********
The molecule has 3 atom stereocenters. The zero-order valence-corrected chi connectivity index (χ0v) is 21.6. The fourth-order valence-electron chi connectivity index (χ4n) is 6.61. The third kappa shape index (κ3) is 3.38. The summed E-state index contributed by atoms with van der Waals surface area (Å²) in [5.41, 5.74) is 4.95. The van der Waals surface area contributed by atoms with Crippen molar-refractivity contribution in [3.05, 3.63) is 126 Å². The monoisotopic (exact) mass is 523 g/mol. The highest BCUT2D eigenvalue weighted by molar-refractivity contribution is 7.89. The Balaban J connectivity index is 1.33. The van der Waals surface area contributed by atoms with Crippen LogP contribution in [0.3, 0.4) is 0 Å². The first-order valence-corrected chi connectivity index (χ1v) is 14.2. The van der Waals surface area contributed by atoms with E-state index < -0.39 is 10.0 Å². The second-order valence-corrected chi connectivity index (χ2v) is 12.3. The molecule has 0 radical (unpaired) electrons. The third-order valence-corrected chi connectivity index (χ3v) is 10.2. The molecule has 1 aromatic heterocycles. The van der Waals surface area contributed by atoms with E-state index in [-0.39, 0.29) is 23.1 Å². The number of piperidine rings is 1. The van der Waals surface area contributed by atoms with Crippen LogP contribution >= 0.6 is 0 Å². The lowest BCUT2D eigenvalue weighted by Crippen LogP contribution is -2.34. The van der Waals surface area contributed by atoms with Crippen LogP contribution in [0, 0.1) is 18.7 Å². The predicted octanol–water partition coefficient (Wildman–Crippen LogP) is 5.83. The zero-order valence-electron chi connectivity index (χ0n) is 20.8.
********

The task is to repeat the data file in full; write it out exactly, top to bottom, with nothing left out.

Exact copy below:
The molecule has 3 atom stereocenters. The zero-order valence-corrected chi connectivity index (χ0v) is 21.6. The fourth-order valence-electron chi connectivity index (χ4n) is 6.61. The third kappa shape index (κ3) is 3.38. The summed E-state index contributed by atoms with van der Waals surface area (Å²) in [5.41, 5.74) is 4.95. The van der Waals surface area contributed by atoms with Crippen molar-refractivity contribution in [3.05, 3.63) is 126 Å². The monoisotopic (exact) mass is 523 g/mol. The highest BCUT2D eigenvalue weighted by molar-refractivity contribution is 7.89. The Balaban J connectivity index is 1.33. The van der Waals surface area contributed by atoms with Crippen LogP contribution in [0.3, 0.4) is 0 Å². The first-order valence-corrected chi connectivity index (χ1v) is 14.2. The van der Waals surface area contributed by atoms with E-state index < -0.39 is 10.0 Å². The second-order valence-corrected chi connectivity index (χ2v) is 12.3. The molecule has 0 radical (unpaired) electrons. The third-order valence-corrected chi connectivity index (χ3v) is 10.2. The molecule has 1 aromatic heterocycles. The van der Waals surface area contributed by atoms with E-state index in [-0.39, 0.29) is 23.1 Å². The number of piperidine rings is 1. The van der Waals surface area contributed by atoms with Crippen LogP contribution >= 0.6 is 0 Å². The lowest BCUT2D eigenvalue weighted by Crippen LogP contribution is -2.34. The van der Waals surface area contributed by atoms with Crippen LogP contribution in [0, 0.1) is 18.7 Å². The predicted octanol–water partition coefficient (Wildman–Crippen LogP) is 5.83. The zero-order valence-electron chi connectivity index (χ0n) is 20.8.